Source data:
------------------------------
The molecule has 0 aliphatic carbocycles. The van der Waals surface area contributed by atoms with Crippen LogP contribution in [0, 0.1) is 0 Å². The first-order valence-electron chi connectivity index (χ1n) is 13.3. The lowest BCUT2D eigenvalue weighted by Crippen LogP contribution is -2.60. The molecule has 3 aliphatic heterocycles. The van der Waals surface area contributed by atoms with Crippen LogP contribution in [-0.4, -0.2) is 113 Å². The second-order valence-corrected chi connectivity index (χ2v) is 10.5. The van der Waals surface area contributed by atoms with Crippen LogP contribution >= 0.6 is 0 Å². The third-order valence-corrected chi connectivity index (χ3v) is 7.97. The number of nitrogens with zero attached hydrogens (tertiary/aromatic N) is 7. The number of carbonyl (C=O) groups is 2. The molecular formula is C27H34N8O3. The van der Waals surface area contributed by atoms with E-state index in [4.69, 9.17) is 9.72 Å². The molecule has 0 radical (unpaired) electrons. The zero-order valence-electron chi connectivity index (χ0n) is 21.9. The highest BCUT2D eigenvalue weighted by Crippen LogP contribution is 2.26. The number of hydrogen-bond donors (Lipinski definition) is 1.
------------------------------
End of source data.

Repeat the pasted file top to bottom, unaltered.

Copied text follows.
The molecule has 0 aliphatic carbocycles. The van der Waals surface area contributed by atoms with Crippen LogP contribution in [0, 0.1) is 0 Å². The first-order valence-electron chi connectivity index (χ1n) is 13.3. The lowest BCUT2D eigenvalue weighted by Crippen LogP contribution is -2.60. The molecule has 3 aliphatic heterocycles. The van der Waals surface area contributed by atoms with Crippen LogP contribution in [-0.4, -0.2) is 113 Å². The second-order valence-corrected chi connectivity index (χ2v) is 10.5. The van der Waals surface area contributed by atoms with Crippen LogP contribution >= 0.6 is 0 Å². The third-order valence-corrected chi connectivity index (χ3v) is 7.97. The number of nitrogens with zero attached hydrogens (tertiary/aromatic N) is 7. The number of carbonyl (C=O) groups is 2. The molecular formula is C27H34N8O3. The van der Waals surface area contributed by atoms with E-state index in [4.69, 9.17) is 9.72 Å². The molecule has 0 radical (unpaired) electrons. The zero-order valence-electron chi connectivity index (χ0n) is 21.9. The highest BCUT2D eigenvalue weighted by Crippen LogP contribution is 2.26. The number of hydrogen-bond donors (Lipinski definition) is 1.